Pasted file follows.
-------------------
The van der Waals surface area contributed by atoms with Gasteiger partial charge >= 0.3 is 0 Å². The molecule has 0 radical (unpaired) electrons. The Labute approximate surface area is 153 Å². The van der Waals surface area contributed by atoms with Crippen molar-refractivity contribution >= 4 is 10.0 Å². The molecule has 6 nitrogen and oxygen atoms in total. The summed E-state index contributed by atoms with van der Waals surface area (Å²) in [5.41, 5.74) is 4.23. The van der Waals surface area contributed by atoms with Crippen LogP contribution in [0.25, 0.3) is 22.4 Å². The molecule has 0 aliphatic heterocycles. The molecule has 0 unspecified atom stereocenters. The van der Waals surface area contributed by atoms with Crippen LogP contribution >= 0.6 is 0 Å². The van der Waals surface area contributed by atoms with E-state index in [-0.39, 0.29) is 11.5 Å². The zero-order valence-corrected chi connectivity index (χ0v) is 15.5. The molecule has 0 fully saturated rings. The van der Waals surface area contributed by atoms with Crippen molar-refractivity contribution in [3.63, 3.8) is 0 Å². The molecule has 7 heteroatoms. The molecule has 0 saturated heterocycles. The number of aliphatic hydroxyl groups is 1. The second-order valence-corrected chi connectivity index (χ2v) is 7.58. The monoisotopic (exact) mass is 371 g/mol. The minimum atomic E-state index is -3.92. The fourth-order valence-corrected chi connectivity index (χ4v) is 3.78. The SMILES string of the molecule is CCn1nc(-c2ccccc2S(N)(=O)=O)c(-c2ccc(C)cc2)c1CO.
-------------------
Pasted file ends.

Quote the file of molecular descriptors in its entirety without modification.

The van der Waals surface area contributed by atoms with Gasteiger partial charge >= 0.3 is 0 Å². The molecule has 0 radical (unpaired) electrons. The Labute approximate surface area is 153 Å². The van der Waals surface area contributed by atoms with Crippen molar-refractivity contribution >= 4 is 10.0 Å². The molecule has 6 nitrogen and oxygen atoms in total. The summed E-state index contributed by atoms with van der Waals surface area (Å²) in [5.41, 5.74) is 4.23. The van der Waals surface area contributed by atoms with Crippen LogP contribution in [0.25, 0.3) is 22.4 Å². The molecule has 0 aliphatic heterocycles. The molecule has 0 unspecified atom stereocenters. The van der Waals surface area contributed by atoms with Crippen LogP contribution >= 0.6 is 0 Å². The van der Waals surface area contributed by atoms with E-state index in [-0.39, 0.29) is 11.5 Å². The zero-order valence-corrected chi connectivity index (χ0v) is 15.5. The molecule has 0 fully saturated rings. The van der Waals surface area contributed by atoms with Crippen molar-refractivity contribution in [3.63, 3.8) is 0 Å². The molecule has 7 heteroatoms. The molecule has 0 saturated heterocycles. The number of aliphatic hydroxyl groups is 1. The second-order valence-corrected chi connectivity index (χ2v) is 7.58. The monoisotopic (exact) mass is 371 g/mol. The minimum atomic E-state index is -3.92. The fourth-order valence-corrected chi connectivity index (χ4v) is 3.78. The SMILES string of the molecule is CCn1nc(-c2ccccc2S(N)(=O)=O)c(-c2ccc(C)cc2)c1CO.